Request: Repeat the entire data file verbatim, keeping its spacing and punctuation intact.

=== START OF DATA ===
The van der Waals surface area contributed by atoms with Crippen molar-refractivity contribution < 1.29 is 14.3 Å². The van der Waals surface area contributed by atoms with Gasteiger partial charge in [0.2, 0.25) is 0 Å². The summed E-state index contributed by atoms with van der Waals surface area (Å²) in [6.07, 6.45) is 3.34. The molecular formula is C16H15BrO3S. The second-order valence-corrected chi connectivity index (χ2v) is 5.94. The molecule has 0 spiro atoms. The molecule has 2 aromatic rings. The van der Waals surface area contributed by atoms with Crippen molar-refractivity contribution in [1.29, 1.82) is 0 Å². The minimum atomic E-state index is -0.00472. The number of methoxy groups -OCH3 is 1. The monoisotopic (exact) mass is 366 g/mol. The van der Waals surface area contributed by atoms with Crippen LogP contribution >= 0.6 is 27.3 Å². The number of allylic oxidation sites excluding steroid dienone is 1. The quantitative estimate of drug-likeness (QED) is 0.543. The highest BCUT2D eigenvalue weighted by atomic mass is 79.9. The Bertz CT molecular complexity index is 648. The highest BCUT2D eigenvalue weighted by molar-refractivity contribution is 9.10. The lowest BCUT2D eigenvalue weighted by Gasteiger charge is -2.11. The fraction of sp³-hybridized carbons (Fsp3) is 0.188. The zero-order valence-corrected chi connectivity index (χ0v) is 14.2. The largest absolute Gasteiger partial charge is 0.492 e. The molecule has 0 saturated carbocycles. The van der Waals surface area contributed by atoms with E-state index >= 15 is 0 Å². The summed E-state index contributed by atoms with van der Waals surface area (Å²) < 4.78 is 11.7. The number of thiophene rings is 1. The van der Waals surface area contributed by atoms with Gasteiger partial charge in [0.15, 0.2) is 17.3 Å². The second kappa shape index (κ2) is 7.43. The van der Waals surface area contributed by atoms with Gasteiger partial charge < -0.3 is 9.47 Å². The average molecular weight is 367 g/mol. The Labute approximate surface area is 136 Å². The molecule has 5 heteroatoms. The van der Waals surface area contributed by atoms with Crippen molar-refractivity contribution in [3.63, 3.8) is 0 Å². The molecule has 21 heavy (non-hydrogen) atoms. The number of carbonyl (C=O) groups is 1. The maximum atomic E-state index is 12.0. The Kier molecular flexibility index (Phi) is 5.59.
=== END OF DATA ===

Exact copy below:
The van der Waals surface area contributed by atoms with Crippen molar-refractivity contribution < 1.29 is 14.3 Å². The van der Waals surface area contributed by atoms with Gasteiger partial charge in [0.2, 0.25) is 0 Å². The summed E-state index contributed by atoms with van der Waals surface area (Å²) in [6.07, 6.45) is 3.34. The molecular formula is C16H15BrO3S. The second-order valence-corrected chi connectivity index (χ2v) is 5.94. The molecule has 0 spiro atoms. The molecule has 2 aromatic rings. The van der Waals surface area contributed by atoms with Crippen molar-refractivity contribution in [1.29, 1.82) is 0 Å². The minimum atomic E-state index is -0.00472. The number of methoxy groups -OCH3 is 1. The monoisotopic (exact) mass is 366 g/mol. The van der Waals surface area contributed by atoms with Crippen LogP contribution >= 0.6 is 27.3 Å². The number of allylic oxidation sites excluding steroid dienone is 1. The quantitative estimate of drug-likeness (QED) is 0.543. The highest BCUT2D eigenvalue weighted by atomic mass is 79.9. The Bertz CT molecular complexity index is 648. The highest BCUT2D eigenvalue weighted by molar-refractivity contribution is 9.10. The lowest BCUT2D eigenvalue weighted by Gasteiger charge is -2.11. The fraction of sp³-hybridized carbons (Fsp3) is 0.188. The zero-order valence-corrected chi connectivity index (χ0v) is 14.2. The largest absolute Gasteiger partial charge is 0.492 e. The molecule has 0 saturated carbocycles. The van der Waals surface area contributed by atoms with E-state index >= 15 is 0 Å². The summed E-state index contributed by atoms with van der Waals surface area (Å²) < 4.78 is 11.7. The number of thiophene rings is 1. The van der Waals surface area contributed by atoms with Gasteiger partial charge in [0.15, 0.2) is 17.3 Å². The second kappa shape index (κ2) is 7.43. The van der Waals surface area contributed by atoms with Gasteiger partial charge < -0.3 is 9.47 Å². The average molecular weight is 367 g/mol. The Labute approximate surface area is 136 Å². The molecule has 5 heteroatoms. The van der Waals surface area contributed by atoms with Crippen molar-refractivity contribution in [3.63, 3.8) is 0 Å². The molecule has 21 heavy (non-hydrogen) atoms. The number of carbonyl (C=O) groups is 1. The maximum atomic E-state index is 12.0. The Kier molecular flexibility index (Phi) is 5.59.